Here are the top news, trends and analysis that investors need to start their trading day:
1. Shares will rebound after Tuesday’s wide sell-off
People are seen on Wall St. outside the New York Stock Exchange (NYSE) in New York City, March 19, 2021.
Brendan McDermid | Reuters
2. Yellen, Powell on his way to Day 2 of Economic Testimony
Federal Reserve Chairman Janet Yellen (L) congratulates Fed Gov. Jerome Powell on his swearing-in ceremony for a new term on the Fed administration, taken in Washington in this award photo and released on June 16, 2014.
US Federal Reserve | Reuters
Treasury Secretary Janet Yellen and Federal Reserve Chairman Jerome Powell will give a second day of economic testimony to lawmakers, as required quarterly by the Covid Relationships Act of March 2020. They will appear remotely before the Banking Commission of the Senate at 10 a.m. ET. On Tuesday, they told the House Financial Services Committee that elevated asset valuations in certain markets are not yet a cause for concern. Yellen and Powell also said they are confident in the stability of the financial sector as the US economy continues to recover from the pandemic.
3. GameStop sinks after confirmation of possible stock sale
A man talks to his phone in front of GameStop on 6th Avenue on Feb. 25, 2021 in New York.
John Smith | Corbis News | Getty Images
GameStop shares fell 12% in Wednesday’s premarket after the company acknowledged in a filing that it is considering selling additional shares. The stock rose more than 2,400% in the Reddit-fueled January trading frenzy before it crashed. In late February and earlier this month, it made a comeback in hopes of a digital transformation. However, stocks have fallen in recent days. After Tuesday’s closing bell, GameStop missed the top and bottom line of quarterly results. But it saw ecommerce sales soar 175% this quarter. The company has also appointed Jenna Owens, former president of Amazon and Google, as its new Chief Operating Officer.
4. Intel to build new chip factories; Amazon appoints new cloud chief
Intel CEO Pat Gelsinger speaks on March 9, 2017 in Santa Monica, California, in a photo taken while he was CEO of VMware.
Patrick T. Fallon | Bloomberg | Getty Images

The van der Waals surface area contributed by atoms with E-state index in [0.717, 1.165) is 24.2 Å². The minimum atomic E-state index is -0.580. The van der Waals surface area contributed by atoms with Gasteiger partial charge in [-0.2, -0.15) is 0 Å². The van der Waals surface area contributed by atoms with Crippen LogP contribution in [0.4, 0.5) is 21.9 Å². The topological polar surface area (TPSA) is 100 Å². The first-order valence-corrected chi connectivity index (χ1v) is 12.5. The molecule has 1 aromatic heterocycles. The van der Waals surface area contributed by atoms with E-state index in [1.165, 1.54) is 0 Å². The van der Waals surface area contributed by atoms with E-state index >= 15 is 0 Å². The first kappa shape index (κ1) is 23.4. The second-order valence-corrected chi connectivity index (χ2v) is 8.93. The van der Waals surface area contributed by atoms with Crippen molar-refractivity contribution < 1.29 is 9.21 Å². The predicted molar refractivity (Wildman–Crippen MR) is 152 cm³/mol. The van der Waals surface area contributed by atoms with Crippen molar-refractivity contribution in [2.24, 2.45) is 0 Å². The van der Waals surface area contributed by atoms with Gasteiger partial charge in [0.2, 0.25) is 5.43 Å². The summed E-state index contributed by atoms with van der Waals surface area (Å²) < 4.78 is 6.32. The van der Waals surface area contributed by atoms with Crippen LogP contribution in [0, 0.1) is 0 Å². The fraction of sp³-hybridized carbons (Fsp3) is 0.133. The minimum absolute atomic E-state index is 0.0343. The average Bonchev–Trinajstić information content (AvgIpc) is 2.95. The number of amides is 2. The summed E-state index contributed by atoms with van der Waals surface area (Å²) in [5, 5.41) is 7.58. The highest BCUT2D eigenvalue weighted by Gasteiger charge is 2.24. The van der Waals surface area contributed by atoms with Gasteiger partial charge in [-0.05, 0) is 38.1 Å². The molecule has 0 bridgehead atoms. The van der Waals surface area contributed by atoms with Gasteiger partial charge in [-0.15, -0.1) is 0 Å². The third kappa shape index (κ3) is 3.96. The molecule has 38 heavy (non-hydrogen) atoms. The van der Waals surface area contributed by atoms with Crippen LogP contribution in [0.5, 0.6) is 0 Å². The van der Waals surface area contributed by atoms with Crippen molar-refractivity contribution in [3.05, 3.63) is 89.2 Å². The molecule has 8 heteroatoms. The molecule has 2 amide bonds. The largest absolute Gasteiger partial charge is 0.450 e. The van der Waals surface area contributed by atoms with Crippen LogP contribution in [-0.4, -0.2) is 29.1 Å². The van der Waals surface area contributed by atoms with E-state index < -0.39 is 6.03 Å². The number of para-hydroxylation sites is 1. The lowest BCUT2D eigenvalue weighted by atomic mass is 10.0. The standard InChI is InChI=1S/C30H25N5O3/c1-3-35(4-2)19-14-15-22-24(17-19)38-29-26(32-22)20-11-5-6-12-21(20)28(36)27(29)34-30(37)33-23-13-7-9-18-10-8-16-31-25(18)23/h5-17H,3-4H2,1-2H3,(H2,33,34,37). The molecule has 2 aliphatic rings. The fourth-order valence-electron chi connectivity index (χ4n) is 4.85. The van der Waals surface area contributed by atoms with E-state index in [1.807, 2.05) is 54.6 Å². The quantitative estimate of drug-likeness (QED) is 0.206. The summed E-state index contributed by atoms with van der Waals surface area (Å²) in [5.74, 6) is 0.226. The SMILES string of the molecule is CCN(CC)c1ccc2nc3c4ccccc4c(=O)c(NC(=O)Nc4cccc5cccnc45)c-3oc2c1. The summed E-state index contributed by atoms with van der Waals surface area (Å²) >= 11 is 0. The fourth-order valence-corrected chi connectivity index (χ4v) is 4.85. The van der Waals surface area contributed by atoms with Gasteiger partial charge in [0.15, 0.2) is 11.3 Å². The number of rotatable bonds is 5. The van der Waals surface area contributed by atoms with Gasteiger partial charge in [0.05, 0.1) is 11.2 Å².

Intel’s Dow stock rose about 4% in premarket trading after the company said late Tuesday it will spend $ 20 billion to build two new semiconductor plants in Arizona. The announcement, which coincided with new CEO Pat Gelsinger’s first public comments since taking over the job, indicates that Intel will continue to focus on manufacturing during industry shifts that have driven competitors to increase chip design and chip manufacturing. go divorce.
Andy Jassy, Amazon Web Services CEO, speaks at the WSJD Live conference in Laguna Beach, California, Oct. 25, 2016.
Mike Blake | Reuters
Upcoming Amazon CEO Andy Jassy, head of the company’s cloud business for the past 15 years, revealed his successor to Amazon Web Services in a memo to employees. Adam Selipsky, a former Amazon executive and currently CEO of Tableau, data visualization software maker owned by Salesforce, was chosen to lead the AWS division.
5. Elon Musk says people can now buy a Tesla with bitcoin
Tesla, led by Elon Musk, confirmed that it bought about $ 1.5 billion worth of bitcoin in January and expects to accept it as payment in the future.
Artur Widak | NurPhoto | Getty Images
Elon Musk announced late Tuesday that it is now possible to buy Tesla vehicles in the US with bitcoin. “You can now buy a Tesla with Bitcoin,” tweeted CEO Musk, who also officially received the “Technoking of Tesla” this month. People outside the US can buy a Tesla with bitcoin “later this year,” Musk said, without specifying which countries. The electric carmaker revealed in February that it had bought $ 1.5 billion worth of bitcoin. Tesla said at the time that it would soon start accepting the world’s largest and most popular cryptocurrency as a payment method.
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